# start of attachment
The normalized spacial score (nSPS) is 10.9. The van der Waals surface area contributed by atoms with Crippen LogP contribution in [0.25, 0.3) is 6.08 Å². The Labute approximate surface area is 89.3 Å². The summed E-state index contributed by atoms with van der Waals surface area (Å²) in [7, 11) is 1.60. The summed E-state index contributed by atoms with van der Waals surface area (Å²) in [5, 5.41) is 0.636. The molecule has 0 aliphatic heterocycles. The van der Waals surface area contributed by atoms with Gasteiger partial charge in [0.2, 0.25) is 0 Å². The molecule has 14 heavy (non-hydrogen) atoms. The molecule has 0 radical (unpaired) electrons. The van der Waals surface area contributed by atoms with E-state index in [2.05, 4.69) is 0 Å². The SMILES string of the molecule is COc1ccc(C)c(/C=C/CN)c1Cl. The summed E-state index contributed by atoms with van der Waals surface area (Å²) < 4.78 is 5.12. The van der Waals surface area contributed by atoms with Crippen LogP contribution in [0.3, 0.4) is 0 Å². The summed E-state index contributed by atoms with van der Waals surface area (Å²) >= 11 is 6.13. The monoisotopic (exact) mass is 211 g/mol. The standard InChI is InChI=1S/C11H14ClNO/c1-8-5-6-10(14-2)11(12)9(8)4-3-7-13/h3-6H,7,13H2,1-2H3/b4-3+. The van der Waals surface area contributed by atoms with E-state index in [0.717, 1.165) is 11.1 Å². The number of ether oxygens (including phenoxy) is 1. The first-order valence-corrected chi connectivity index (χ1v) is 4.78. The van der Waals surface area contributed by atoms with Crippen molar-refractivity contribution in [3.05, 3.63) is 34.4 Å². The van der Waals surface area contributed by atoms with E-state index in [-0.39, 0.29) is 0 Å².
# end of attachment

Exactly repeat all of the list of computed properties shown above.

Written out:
The normalized spacial score (nSPS) is 10.9. The van der Waals surface area contributed by atoms with Crippen LogP contribution in [0.25, 0.3) is 6.08 Å². The Labute approximate surface area is 89.3 Å². The summed E-state index contributed by atoms with van der Waals surface area (Å²) in [7, 11) is 1.60. The summed E-state index contributed by atoms with van der Waals surface area (Å²) in [5, 5.41) is 0.636. The molecule has 0 aliphatic heterocycles. The van der Waals surface area contributed by atoms with Gasteiger partial charge in [0.2, 0.25) is 0 Å². The molecule has 14 heavy (non-hydrogen) atoms. The molecule has 0 radical (unpaired) electrons. The van der Waals surface area contributed by atoms with E-state index in [2.05, 4.69) is 0 Å². The SMILES string of the molecule is COc1ccc(C)c(/C=C/CN)c1Cl. The summed E-state index contributed by atoms with van der Waals surface area (Å²) < 4.78 is 5.12. The van der Waals surface area contributed by atoms with Crippen LogP contribution in [0.3, 0.4) is 0 Å². The summed E-state index contributed by atoms with van der Waals surface area (Å²) >= 11 is 6.13. The monoisotopic (exact) mass is 211 g/mol. The standard InChI is InChI=1S/C11H14ClNO/c1-8-5-6-10(14-2)11(12)9(8)4-3-7-13/h3-6H,7,13H2,1-2H3/b4-3+. The van der Waals surface area contributed by atoms with E-state index in [0.717, 1.165) is 11.1 Å². The number of ether oxygens (including phenoxy) is 1. The first-order valence-corrected chi connectivity index (χ1v) is 4.78. The van der Waals surface area contributed by atoms with Crippen molar-refractivity contribution in [3.05, 3.63) is 34.4 Å². The van der Waals surface area contributed by atoms with E-state index in [-0.39, 0.29) is 0 Å².